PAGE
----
Tributes are pouring in after death of beloved Canucks enforcer Gino Odjick

Gino Odjick has died at the age of 52. Odjick played his first eight seasons of his NHL career with the Vancouver Canucks and became an immediate fan favorite with his enormous work ethic and hard play style.

Gino Odjick was an enforcer who did just about anything for his team and his teammates, and the fans absolutely loved him for it.

Canadian professional hockey player Gino Odjick of the Vancouver Canucks on the ice during an away game, February 1991. (Photo by Bruce Bennett Studios via Getty Images Studios/Getty Images)

Eight years ago, Odjick was diagnosed with Amyloidosis. It’s a rare disease that attacks the body’s organs, and on Sunday, Gino’s sister Dina Odjick shared the devastating news of his passing.

“Our hearts are broken. My brother Gino Odjick has left us for the spirit world,” she wrote on Facebook.

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Gino Odjick was drafted by the Canucks in 1990, and he was a key figure when the team reached the Stanley Cup final in 1994. Odjick still holds the Canucks franchise records in penalty minutes with his 2,127.

“Gino was a fan favourite from the moment he joined the organization, putting his heart and soul into every shift on and off the ice,” said Francesco Aquilini, the Canucks’ chairman and governor.

“He inspired many and embodied what it means to be a Canuck. Personally, he was a close friend and confidant, someone I could lean on for advice and support. He will be deeply missed.”

VANCOUVER, BC – FEBRUARY 13: Former Vancouver Canuck player Gino Odjick walks out onto the ice for a ceremonial face-off during their NHL game against the Toronto Maple Leafs at Rogers Arena February 13, 2016 in Vancouver, British Columbia, Canada. (Photo by Jeff Vinnick/NHLI via Getty Images)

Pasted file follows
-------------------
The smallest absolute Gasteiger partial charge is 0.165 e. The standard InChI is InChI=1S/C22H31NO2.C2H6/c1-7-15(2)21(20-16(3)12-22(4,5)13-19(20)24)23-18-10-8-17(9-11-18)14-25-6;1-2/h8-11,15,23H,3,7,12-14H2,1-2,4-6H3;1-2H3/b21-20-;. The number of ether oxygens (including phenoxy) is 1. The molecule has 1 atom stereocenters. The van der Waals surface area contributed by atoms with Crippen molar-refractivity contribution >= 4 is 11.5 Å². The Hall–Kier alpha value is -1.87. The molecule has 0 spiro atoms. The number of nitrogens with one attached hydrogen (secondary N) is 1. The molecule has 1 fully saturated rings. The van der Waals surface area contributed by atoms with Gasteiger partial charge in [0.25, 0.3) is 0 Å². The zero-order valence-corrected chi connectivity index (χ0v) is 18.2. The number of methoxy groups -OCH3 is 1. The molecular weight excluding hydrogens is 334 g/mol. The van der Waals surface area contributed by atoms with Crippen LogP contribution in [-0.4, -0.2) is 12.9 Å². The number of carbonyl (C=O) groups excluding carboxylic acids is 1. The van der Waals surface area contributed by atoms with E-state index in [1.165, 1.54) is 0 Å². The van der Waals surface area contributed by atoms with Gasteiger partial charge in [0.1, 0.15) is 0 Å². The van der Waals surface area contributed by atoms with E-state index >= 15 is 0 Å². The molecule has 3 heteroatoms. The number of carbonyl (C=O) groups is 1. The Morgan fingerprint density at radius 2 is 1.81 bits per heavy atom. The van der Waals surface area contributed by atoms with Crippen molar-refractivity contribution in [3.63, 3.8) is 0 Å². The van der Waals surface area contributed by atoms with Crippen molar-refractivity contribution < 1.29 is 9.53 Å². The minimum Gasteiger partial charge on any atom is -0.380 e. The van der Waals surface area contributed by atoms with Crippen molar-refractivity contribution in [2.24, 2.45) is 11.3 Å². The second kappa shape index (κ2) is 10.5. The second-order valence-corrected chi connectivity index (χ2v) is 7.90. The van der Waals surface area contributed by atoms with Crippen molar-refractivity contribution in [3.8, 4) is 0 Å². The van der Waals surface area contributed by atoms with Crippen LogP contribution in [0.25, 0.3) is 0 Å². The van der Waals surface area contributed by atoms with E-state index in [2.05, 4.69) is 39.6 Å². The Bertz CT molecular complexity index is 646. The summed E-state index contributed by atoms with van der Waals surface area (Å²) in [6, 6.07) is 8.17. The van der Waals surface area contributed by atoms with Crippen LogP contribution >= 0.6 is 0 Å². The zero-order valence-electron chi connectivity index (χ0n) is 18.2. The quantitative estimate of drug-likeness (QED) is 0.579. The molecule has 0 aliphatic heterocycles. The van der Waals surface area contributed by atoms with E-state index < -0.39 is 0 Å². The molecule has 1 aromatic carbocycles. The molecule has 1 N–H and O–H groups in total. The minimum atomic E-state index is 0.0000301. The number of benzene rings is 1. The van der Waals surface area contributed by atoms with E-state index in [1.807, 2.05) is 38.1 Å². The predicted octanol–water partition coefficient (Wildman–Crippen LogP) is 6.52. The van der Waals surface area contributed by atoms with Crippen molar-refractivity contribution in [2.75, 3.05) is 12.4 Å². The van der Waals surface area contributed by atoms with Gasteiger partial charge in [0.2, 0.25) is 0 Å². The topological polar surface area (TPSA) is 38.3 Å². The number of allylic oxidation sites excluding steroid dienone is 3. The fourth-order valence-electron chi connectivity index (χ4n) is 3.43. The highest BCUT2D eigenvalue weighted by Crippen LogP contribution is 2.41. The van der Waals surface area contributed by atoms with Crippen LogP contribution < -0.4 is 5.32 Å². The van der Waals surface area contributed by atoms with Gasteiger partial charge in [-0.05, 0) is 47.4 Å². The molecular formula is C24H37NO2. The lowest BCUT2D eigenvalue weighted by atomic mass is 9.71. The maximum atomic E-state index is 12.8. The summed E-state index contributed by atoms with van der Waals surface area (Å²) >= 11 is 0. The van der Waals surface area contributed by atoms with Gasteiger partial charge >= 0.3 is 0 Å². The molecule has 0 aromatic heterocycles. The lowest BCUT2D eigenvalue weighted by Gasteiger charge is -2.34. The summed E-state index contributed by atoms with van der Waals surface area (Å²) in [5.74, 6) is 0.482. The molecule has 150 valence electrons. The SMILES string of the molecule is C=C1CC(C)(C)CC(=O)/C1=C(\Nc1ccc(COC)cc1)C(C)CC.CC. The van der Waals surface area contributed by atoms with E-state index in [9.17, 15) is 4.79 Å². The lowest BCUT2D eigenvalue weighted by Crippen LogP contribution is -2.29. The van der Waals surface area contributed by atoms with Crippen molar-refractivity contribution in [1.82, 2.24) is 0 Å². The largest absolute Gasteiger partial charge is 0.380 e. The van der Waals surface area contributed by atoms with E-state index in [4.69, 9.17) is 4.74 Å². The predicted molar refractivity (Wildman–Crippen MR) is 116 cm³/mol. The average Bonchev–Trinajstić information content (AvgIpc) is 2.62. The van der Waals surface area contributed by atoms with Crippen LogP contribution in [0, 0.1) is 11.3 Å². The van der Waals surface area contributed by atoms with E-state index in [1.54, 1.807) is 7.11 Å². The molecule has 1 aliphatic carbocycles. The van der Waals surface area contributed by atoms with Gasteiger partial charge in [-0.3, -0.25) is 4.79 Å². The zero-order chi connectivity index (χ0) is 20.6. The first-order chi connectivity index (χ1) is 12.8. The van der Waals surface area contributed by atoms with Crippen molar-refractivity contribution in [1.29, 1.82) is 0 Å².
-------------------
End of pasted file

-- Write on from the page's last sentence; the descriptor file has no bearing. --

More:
Gino Odjick was traded to the New York Islanders for Jason Strudwick in 1998. He also played for the Philadelphia Flyers, and the Montreal Canadiens, before retiring from the NHL in 2002. He scored 64 goals and recorded 73 assists in 605 games.

“He was one of the kindest human beings that I have met and played with,” said Canucks VP of hockey operations Stan Smyl, who played with Gino in the 90s, in an interview posted on social media by the Canucks.

“He was one of the greatest teammates that I played with,” said Smyl. “He took that role, he took it proud, and he just wanted to win as a Canuck… His heart was in the middle of it all, all the time.”

Fellow enforcer Tie Domi also published a moving tribute.

“So sad and heavy hearted to hear of the loss of one of my favorite brothers to do it. The most respectful nicest guy you would ever meet. We battled a lot but I was never mad or angry at him that’s how much I loved him and told him that.

”My deepest condolences to Gino’s family friends and fans. He was one of the best. He will be missed but never forgotten.”

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